Still, the attention to detail in staging the many tricky group scenes has vivid wit and also psychological perspicuity (a tense argument about rape and betrayal taking place over the Commendatore's coffin in the cathedral). One doesn't expect singers to produce such expertise in stage use and committed acting naturalism, but I suspect this new cast has been selected to provide it. The reinvention of Leporello sets the tone, with the tall French-Irish baritone Edwin Crossley-Mercer as a charmingly louche hack whose morals are as depressingly ambiguous as the Don’s. With one of three very fine baritone voices on stage, and such a winning physical lankiness, Crossley-Mercer is also an amusing comic actor whose UK debut surely heralds a lot of love from British audiences.
Canada provides two exceptional singer-actors in Layla Claire (Anna) and Elliot Madore (Don Giovanni). Both are strikingly handsome figures on stage (and it helps - for opera is theatre, as some of my colleagues were at pains to point out in the "Dumpygate" scandal over Der Rosenkavalier). The tall, blonde Claire has a ravishing soprano voice of trumpet-like clarity with creamy tragic colourings, and she comports herself with a stillness that gives a real moral intensity to Anna's ambiguity about her boyfriend Ottavio. Madore's Don is lithe and burnished of voice, a wholly persuasive, hyperactive young Roman gangster, scuttling up walls (pictured above, with Anna) and even riding bicycles as he sings, and swiftly beating Anna’s father to death.
Mozart intended a sparkling night of music theatre, and this is that, for today
Someone should be credited for coaching the uninhibited nature of the frequent lovemaking, in which Madore and Lenka Máčiková’s platinum-blonde minx of a Zerlina look exceptionally convincing. The Slovakian soubrette proves the Don's equal in appetite and cruelty: when she catches Leporello in his disguise, she relishes tying him up, sexily peeling off her stockings to taunt him - it's pure theatre (making up for the dubious musical number). She’s also a delight of a singer, her piquant soprano complementing Brandon Cedel’s rather dignified Masetto, another impressive UK debutant.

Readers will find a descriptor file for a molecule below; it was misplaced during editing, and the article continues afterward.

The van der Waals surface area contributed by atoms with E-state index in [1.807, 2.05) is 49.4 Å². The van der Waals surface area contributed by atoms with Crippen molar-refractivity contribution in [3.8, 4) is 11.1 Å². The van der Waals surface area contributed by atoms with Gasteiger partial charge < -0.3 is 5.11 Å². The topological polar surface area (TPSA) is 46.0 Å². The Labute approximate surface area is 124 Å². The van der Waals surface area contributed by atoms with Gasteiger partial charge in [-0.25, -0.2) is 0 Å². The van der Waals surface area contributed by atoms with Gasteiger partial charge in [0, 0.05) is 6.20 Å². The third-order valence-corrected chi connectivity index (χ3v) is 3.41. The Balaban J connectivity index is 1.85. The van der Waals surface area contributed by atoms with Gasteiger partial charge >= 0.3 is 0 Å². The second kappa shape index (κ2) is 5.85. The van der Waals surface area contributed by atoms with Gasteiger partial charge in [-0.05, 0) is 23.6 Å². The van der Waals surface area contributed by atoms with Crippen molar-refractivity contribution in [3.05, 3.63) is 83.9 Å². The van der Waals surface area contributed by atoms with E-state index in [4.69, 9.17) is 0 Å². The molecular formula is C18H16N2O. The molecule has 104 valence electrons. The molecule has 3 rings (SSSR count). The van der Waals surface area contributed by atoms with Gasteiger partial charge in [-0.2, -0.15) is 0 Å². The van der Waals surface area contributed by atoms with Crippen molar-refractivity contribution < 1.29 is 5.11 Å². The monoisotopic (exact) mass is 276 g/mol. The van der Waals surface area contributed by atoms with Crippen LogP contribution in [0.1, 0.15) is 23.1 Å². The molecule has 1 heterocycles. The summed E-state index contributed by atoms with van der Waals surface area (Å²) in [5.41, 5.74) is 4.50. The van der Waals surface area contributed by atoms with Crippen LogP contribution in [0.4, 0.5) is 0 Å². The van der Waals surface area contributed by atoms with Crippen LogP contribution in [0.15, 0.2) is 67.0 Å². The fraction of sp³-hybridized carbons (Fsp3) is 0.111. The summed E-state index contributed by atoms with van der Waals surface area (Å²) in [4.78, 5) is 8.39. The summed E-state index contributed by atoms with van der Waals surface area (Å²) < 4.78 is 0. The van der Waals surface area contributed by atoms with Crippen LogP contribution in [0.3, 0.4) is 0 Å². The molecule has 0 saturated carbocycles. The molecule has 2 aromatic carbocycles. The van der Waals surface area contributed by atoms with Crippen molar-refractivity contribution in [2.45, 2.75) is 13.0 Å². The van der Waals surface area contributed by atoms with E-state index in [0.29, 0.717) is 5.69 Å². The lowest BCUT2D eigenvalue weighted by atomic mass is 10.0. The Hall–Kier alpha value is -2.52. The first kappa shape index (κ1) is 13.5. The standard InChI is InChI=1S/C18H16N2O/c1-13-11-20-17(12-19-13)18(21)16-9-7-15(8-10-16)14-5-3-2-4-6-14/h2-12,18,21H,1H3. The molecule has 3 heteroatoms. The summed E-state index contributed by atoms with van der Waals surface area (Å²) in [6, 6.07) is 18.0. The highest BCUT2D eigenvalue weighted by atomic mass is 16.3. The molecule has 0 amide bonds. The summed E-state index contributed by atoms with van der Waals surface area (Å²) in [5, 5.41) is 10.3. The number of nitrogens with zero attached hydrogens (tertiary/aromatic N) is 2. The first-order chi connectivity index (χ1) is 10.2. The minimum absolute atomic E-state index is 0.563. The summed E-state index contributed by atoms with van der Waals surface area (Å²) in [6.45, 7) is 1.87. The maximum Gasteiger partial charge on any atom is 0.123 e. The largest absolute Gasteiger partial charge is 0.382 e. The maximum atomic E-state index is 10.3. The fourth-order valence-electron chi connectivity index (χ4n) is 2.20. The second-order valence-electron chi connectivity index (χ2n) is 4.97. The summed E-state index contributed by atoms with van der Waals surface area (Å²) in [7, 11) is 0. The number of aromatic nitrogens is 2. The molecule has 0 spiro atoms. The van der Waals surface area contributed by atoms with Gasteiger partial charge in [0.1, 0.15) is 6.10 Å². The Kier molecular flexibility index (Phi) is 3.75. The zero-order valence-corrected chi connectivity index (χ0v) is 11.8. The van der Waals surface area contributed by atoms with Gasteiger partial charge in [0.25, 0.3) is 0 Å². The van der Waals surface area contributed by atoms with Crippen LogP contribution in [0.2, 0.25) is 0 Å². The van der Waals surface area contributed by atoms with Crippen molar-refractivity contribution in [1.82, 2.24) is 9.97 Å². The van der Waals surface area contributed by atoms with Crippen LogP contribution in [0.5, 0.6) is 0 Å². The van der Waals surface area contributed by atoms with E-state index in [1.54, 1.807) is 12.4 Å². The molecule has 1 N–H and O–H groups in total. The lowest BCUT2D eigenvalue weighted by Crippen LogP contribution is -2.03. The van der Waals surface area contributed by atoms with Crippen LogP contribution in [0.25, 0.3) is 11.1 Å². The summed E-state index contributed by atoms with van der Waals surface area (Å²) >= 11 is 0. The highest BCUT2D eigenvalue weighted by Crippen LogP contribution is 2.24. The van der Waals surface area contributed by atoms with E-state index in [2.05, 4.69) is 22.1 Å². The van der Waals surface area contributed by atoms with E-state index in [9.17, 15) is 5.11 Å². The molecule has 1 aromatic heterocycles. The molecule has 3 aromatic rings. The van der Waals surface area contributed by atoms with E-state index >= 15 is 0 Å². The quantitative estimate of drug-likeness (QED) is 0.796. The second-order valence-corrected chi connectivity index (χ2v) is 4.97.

The only native Italian on stage (which shows in the enunciation) is the Elvira of Serena Farnocchia, who handles her character's loser aspect - and drab outfits - with unfailing musicality and dramatic sincerity. I thought Ben Johnson, the English tenor, was below his vocal best as Ottavio on first night - as a character he is doomed to be visibly overwhelmed by Claire’s dominant Anna, but he is given back the stage in a touching, subtle way for "Dalla sua pace" (Mozart's much better Vienna substitution for "Il mio tesoro") and the singer should rise to the occasion.
The whole is excitingly tied together musically by the LPO under the rising star, the Vienna-trained Colombian, Andrés Orozco-Estrada - treating the score with a theatrical modern immediacy and very free all-colour effect that is almost Verdian in ensembles, but also enjoying the character potential of period textures (he gives “Ah, fuggi il traditor” an unexpected baroque starchiness that instantly labels poor Elvira po-faced). It works entirely in this staging and this house. Mozart intended a sparkling night of music theatre, and this is that, for today.
- Don Giovanni is performed at Glyndebourne Opera, Sussex, on 11, 14, 18, 21 27 June, 4, 9, 13, 16, 19, 25, 29 July and 1 August